US to commemorate 9/11 as its aftermath extends and evolves – CNBC

The anniversary ceremonies center on remembering the nearly 3,000 people killed when hijacked planes rammed into the trade center, the Pentagon and a field near Shanksville on September 11, 2001. All those victims’ names are read aloud at the ground zero ceremony, where moments of silence and tolling bells mark the moments when the aircraft crashed and the trade center’s twin towers fell.

But there has been growing awareness in recent years of the suffering of another group of people tied to the tragedy: firefighters, police and others who died or fell ill after exposure to the wreckage and the toxins unleashed in it.

While research continues into whether those illnesses are tied to 9/11 toxins, a victims compensation fund for people with potentially September 11-related health problems has awarded more than $5.5 billion so far. Over 51,000 people have applied.

After years of legislative gridlock, dwindling money in the fund and fervent activism by ailing first responders and their advocates, Congress this summer made sure the fund won’t run dry . Trump, a Republican and a New Yorker who was in the city on 9/11, signed the measure in July.

The sick gained new recognition this year at the memorial plaza at ground zero, where the new 9/11 Memorial Glade was dedicated this spring.

The tribute features six large stacks of granite inlaid with salvaged trade center steel, with a dedication “to those whose actions in our time of need led to their injury, sickness, and death.” No one is named specifically.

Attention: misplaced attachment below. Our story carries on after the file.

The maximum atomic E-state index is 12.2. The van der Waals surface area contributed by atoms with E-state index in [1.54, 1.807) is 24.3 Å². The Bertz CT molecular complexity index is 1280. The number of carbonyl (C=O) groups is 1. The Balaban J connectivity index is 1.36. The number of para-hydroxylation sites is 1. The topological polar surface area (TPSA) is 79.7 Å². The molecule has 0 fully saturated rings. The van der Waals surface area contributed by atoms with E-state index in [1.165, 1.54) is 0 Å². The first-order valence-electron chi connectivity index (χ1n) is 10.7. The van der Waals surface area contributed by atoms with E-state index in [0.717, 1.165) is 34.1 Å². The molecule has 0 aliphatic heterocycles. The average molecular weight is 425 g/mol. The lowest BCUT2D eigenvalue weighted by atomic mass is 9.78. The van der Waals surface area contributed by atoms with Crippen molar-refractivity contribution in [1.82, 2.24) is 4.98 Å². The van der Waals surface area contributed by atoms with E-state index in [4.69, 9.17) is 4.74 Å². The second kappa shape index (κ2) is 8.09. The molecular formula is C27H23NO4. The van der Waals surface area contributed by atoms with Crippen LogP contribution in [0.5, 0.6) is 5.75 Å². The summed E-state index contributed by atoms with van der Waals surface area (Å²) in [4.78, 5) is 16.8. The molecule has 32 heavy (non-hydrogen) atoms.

Some 9/11 memorials elsewhere already included sickened rescue, recovery and cleanup workers, and there is a remembrance wall entirely focused on them in Nesconset, on Long Island. But those who fell ill or were injured, and their families, say having a tribute at ground zero carries special significance.

Meanwhile, the Pentagon announced Monday that its 9/11 memorial will close next week for electrical and lighting work. The project, expected to take until late May, includes repairs to lighting glitches in the shallow reflecting pools under the memorial benches.

September 11 is known not only as a day for remembrance and patriotism, but also as a day of service. People around the country continue to volunteer at food banks, schools, home-building projects, park cleanups and other charitable endeavors on and near the anniversary.

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